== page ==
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April 30, 2016

64 Degrees Fahrenheit Eight Inches Deep

Filed under: James Edward Heath,Magicicada,Periodical — Dan @ 1:22 am

hot under the exoskeleton

Soil temperature triggers periodical cicada emergences:

James Edward Heath in his paper Thermal Synchronization of Emergence in Periodical “17-year” Cicadas (Homoptera, Cicadidae, Magicicada)1 discovered that periodical cicadas will emerge, on average, when the soil 8 inches below the ground reaches 64 degrees Fahrenheit:

Soil temperature at 20-cm [7.87 in] depth in seven locations averaged 17.89 C [64.202 F] at the time of emergence, regardless of date. Cicadas emerging from burrows had average body temperatures of 18.04 C [64.472 F]. Synchrony in emergence may be due to animals reaching a critical threshold temperature.

The soil warms their bodies and that triggers the cicadas to emerge.

A warm rain, which will seep into the earth and warm the bodies of cicadas, can trigger a “particularly intensive” emergence.

Alexander and Moore (1962) noted that emergences were par- ticularly intensive following warm rains ( > 2 0 C ? ). I believe this suggests that the soil temperature probably was near emergence tem- perature and the heat transported by the water percolating into the ground warmed the soil sufficiently to raise soil temperature above the emergence threshold.

Some unanswered questions I have are: 1) how long does the temperature have to be 64°F+ – just a moment, or a certain number of hours, and 2) because we know not all cicadas emerge instantaneously, what is the maximum temperature that for certain will clear them from the soil?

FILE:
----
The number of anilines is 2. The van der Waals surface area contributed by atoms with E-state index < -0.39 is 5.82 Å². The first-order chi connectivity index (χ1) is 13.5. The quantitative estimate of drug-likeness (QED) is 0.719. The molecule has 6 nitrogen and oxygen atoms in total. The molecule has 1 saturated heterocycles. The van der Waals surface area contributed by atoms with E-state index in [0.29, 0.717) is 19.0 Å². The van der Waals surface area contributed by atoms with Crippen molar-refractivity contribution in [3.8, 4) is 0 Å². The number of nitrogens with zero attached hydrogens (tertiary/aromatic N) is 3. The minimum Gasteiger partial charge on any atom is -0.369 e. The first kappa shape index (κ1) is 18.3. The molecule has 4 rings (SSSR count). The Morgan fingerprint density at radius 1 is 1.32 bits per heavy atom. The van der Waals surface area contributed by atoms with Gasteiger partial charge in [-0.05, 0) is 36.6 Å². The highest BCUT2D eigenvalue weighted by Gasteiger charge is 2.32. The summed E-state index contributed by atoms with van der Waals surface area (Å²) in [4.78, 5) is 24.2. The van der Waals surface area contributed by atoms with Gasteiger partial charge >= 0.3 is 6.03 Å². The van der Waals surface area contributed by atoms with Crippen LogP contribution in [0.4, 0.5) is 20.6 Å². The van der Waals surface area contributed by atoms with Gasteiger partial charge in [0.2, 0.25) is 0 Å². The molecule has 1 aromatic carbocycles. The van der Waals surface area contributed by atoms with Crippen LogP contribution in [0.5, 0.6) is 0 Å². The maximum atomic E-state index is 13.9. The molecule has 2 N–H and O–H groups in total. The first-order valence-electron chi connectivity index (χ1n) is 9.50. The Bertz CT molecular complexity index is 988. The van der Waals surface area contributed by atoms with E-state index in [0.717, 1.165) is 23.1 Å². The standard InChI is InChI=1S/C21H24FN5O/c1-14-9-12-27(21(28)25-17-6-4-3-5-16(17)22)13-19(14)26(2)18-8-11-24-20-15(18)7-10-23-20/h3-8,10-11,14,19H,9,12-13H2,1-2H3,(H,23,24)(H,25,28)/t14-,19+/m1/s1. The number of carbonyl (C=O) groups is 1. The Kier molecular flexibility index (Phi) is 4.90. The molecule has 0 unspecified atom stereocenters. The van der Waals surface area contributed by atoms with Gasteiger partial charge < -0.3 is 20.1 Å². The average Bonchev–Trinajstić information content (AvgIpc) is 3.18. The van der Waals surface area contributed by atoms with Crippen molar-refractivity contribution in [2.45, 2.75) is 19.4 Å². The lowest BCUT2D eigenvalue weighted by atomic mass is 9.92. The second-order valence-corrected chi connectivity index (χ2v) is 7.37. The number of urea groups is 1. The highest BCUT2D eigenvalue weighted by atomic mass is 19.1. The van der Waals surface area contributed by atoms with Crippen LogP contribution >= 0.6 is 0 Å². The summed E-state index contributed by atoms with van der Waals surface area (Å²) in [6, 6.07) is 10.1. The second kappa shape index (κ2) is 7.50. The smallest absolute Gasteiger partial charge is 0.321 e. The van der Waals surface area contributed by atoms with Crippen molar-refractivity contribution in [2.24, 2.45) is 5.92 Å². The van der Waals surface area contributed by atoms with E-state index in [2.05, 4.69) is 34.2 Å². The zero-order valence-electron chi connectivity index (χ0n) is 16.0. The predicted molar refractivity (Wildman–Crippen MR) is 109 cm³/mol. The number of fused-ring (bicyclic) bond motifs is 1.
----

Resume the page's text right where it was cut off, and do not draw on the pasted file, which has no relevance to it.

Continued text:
This is an example of a temperature probe use to study the emergence temperature of cicadas. The probe in this picture is held by cicada researcher Gene Kritsky:
Temperature probe

Note that males typically emerge before females, and that the larger ‘decim species emerge before the smaller cassini species.

For a more modern, crowd-sourced study of this see the radiolab Cicada Tracker project.

I think I know what you’re thinking: “I don’t own a temperature probe, how can I guess when the temperature is 64°F 8” below the soil? Direct sunlight, air temperature and rain warms the soil. Southern facing land will warm sooner than northern facing land. Land in direct sunlight will warm faster than land in shade. Rainfall on a 80°+ day will quickly do the trick, but two weeks of temps in the 70°’s should work as well. So keep an eye on the 10-day weather forecast and watch for those days in the 70s, and especially the 80s.

Minimum Flight Temperature:
Their body temperature needs to be a little warmer than that to fly. Their minimum flight temperature (MFT) is 18-21°C / 65-70°F. The temperature varies depending on the Brood and species. They’ll need a few more degrees before they’re fully functional, and start singing and mating.

So, until their bodies are about 72°F (“room temperature”) they won’t be flying, singing and mating.

Maximum voluntary tolerance temperature:
Maximum voluntary tolerance temperature (MVT) for periodical cicadas is 31-34°C / 88-93°F, again depending on Brood and species. Maximum voluntary tolerance is the point at which cicadas seek shade and when thermoregulation takes precedence over other behaviors.

See Thermal responses of periodical cicadas: within and between brood parity (Hemiptera: Cicadidae: Magicicada spp.) and Thermoregulation by Endogenous Heat Production in Two South American Grass Dwelling Cicadas (Homoptera: Cicadidae: Proarna) for more information.

1 Thermal Synchronization of Emergence in Periodical “17-year” Cicadas (Homoptera, Cicadidae, Magicicada) by James Edward Heath, American Midland Naturalist, Vol. 80, No. 2. (Oct., 1968), pp. 440-448.

1 Comment

  1. Dave says:

    Nice detailed post.

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